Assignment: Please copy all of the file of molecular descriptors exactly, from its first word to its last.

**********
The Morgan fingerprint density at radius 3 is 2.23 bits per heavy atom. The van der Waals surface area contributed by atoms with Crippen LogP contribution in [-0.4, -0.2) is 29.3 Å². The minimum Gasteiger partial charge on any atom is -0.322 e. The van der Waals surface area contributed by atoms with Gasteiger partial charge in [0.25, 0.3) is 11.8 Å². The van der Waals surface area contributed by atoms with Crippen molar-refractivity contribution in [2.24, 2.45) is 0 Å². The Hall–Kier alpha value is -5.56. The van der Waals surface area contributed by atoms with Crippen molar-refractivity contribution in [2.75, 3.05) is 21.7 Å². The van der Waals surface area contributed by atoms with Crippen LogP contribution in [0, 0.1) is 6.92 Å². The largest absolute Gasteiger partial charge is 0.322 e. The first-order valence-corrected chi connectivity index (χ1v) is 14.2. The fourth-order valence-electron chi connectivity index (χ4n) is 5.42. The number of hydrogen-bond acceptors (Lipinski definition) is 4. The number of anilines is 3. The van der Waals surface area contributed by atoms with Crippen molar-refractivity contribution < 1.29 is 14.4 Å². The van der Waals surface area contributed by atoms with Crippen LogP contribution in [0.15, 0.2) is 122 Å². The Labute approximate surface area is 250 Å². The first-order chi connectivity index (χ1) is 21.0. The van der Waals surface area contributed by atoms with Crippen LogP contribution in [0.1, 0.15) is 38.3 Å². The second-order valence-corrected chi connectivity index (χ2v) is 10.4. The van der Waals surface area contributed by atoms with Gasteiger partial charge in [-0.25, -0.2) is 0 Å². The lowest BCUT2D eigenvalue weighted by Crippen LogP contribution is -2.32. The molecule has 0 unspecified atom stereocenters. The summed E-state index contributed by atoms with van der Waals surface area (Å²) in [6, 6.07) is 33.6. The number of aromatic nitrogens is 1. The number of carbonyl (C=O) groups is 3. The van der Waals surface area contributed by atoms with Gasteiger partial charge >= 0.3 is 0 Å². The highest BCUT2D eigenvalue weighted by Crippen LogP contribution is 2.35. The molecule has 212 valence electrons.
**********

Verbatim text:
The Morgan fingerprint density at radius 3 is 2.23 bits per heavy atom. The van der Waals surface area contributed by atoms with Crippen LogP contribution in [-0.4, -0.2) is 29.3 Å². The minimum Gasteiger partial charge on any atom is -0.322 e. The van der Waals surface area contributed by atoms with Gasteiger partial charge in [0.25, 0.3) is 11.8 Å². The van der Waals surface area contributed by atoms with Crippen molar-refractivity contribution in [2.24, 2.45) is 0 Å². The Hall–Kier alpha value is -5.56. The van der Waals surface area contributed by atoms with Crippen molar-refractivity contribution in [2.75, 3.05) is 21.7 Å². The van der Waals surface area contributed by atoms with Crippen LogP contribution in [0, 0.1) is 6.92 Å². The largest absolute Gasteiger partial charge is 0.322 e. The first-order valence-corrected chi connectivity index (χ1v) is 14.2. The fourth-order valence-electron chi connectivity index (χ4n) is 5.42. The number of hydrogen-bond acceptors (Lipinski definition) is 4. The number of anilines is 3. The van der Waals surface area contributed by atoms with Crippen molar-refractivity contribution < 1.29 is 14.4 Å². The van der Waals surface area contributed by atoms with Crippen LogP contribution in [0.15, 0.2) is 122 Å². The Labute approximate surface area is 250 Å². The first-order chi connectivity index (χ1) is 21.0. The van der Waals surface area contributed by atoms with Crippen LogP contribution in [0.1, 0.15) is 38.3 Å². The second-order valence-corrected chi connectivity index (χ2v) is 10.4. The van der Waals surface area contributed by atoms with Gasteiger partial charge in [-0.25, -0.2) is 0 Å². The lowest BCUT2D eigenvalue weighted by Crippen LogP contribution is -2.32. The molecule has 0 unspecified atom stereocenters. The summed E-state index contributed by atoms with van der Waals surface area (Å²) in [6, 6.07) is 33.6. The number of aromatic nitrogens is 1. The number of carbonyl (C=O) groups is 3. The van der Waals surface area contributed by atoms with Gasteiger partial charge >= 0.3 is 0 Å². The highest BCUT2D eigenvalue weighted by Crippen LogP contribution is 2.35. The molecule has 212 valence electrons.